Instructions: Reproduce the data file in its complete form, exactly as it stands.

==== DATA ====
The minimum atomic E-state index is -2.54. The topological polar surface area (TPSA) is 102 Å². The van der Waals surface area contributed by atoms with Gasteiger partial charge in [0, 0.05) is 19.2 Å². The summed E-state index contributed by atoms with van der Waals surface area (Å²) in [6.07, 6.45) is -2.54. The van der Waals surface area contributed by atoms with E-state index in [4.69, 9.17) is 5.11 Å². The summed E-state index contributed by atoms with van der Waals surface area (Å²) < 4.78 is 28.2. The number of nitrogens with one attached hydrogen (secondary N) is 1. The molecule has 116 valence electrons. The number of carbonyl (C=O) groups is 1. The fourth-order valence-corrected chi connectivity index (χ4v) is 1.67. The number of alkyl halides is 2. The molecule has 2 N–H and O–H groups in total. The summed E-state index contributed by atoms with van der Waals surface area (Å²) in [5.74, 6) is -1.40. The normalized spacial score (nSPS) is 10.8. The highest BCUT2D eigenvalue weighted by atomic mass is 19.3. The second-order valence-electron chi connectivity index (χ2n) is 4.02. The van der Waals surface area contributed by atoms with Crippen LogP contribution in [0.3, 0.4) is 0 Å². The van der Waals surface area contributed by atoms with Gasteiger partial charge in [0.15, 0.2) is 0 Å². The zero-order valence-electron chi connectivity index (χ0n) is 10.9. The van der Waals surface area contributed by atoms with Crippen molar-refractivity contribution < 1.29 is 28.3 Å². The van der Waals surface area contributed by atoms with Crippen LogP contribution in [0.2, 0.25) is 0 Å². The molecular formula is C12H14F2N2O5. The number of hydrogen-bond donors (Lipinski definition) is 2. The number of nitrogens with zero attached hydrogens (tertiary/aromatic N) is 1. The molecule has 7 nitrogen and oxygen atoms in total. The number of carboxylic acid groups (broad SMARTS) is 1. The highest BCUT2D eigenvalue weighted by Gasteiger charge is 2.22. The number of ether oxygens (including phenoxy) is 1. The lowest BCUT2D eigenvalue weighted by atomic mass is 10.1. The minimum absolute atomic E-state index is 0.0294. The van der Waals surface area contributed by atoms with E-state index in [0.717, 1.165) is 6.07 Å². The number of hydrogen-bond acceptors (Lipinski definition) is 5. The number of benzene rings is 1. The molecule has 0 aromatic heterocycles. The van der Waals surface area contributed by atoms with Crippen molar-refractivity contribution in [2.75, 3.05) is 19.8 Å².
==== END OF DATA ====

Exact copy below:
The minimum atomic E-state index is -2.54. The topological polar surface area (TPSA) is 102 Å². The van der Waals surface area contributed by atoms with Gasteiger partial charge in [0, 0.05) is 19.2 Å². The summed E-state index contributed by atoms with van der Waals surface area (Å²) in [6.07, 6.45) is -2.54. The van der Waals surface area contributed by atoms with E-state index in [4.69, 9.17) is 5.11 Å². The summed E-state index contributed by atoms with van der Waals surface area (Å²) < 4.78 is 28.2. The number of nitrogens with one attached hydrogen (secondary N) is 1. The molecule has 116 valence electrons. The number of carbonyl (C=O) groups is 1. The fourth-order valence-corrected chi connectivity index (χ4v) is 1.67. The number of alkyl halides is 2. The molecule has 2 N–H and O–H groups in total. The summed E-state index contributed by atoms with van der Waals surface area (Å²) in [5.74, 6) is -1.40. The normalized spacial score (nSPS) is 10.8. The highest BCUT2D eigenvalue weighted by atomic mass is 19.3. The second-order valence-electron chi connectivity index (χ2n) is 4.02. The van der Waals surface area contributed by atoms with Crippen LogP contribution in [0.3, 0.4) is 0 Å². The van der Waals surface area contributed by atoms with Gasteiger partial charge in [0.15, 0.2) is 0 Å². The zero-order valence-electron chi connectivity index (χ0n) is 10.9. The van der Waals surface area contributed by atoms with Crippen molar-refractivity contribution < 1.29 is 28.3 Å². The van der Waals surface area contributed by atoms with Crippen LogP contribution in [0.2, 0.25) is 0 Å². The molecular formula is C12H14F2N2O5. The number of hydrogen-bond donors (Lipinski definition) is 2. The number of nitrogens with zero attached hydrogens (tertiary/aromatic N) is 1. The molecule has 7 nitrogen and oxygen atoms in total. The number of carboxylic acid groups (broad SMARTS) is 1. The highest BCUT2D eigenvalue weighted by Gasteiger charge is 2.22. The number of ether oxygens (including phenoxy) is 1. The lowest BCUT2D eigenvalue weighted by atomic mass is 10.1. The minimum absolute atomic E-state index is 0.0294. The van der Waals surface area contributed by atoms with E-state index in [0.717, 1.165) is 6.07 Å². The number of hydrogen-bond acceptors (Lipinski definition) is 5. The number of benzene rings is 1. The molecule has 0 aromatic heterocycles. The van der Waals surface area contributed by atoms with Crippen molar-refractivity contribution in [2.75, 3.05) is 19.8 Å².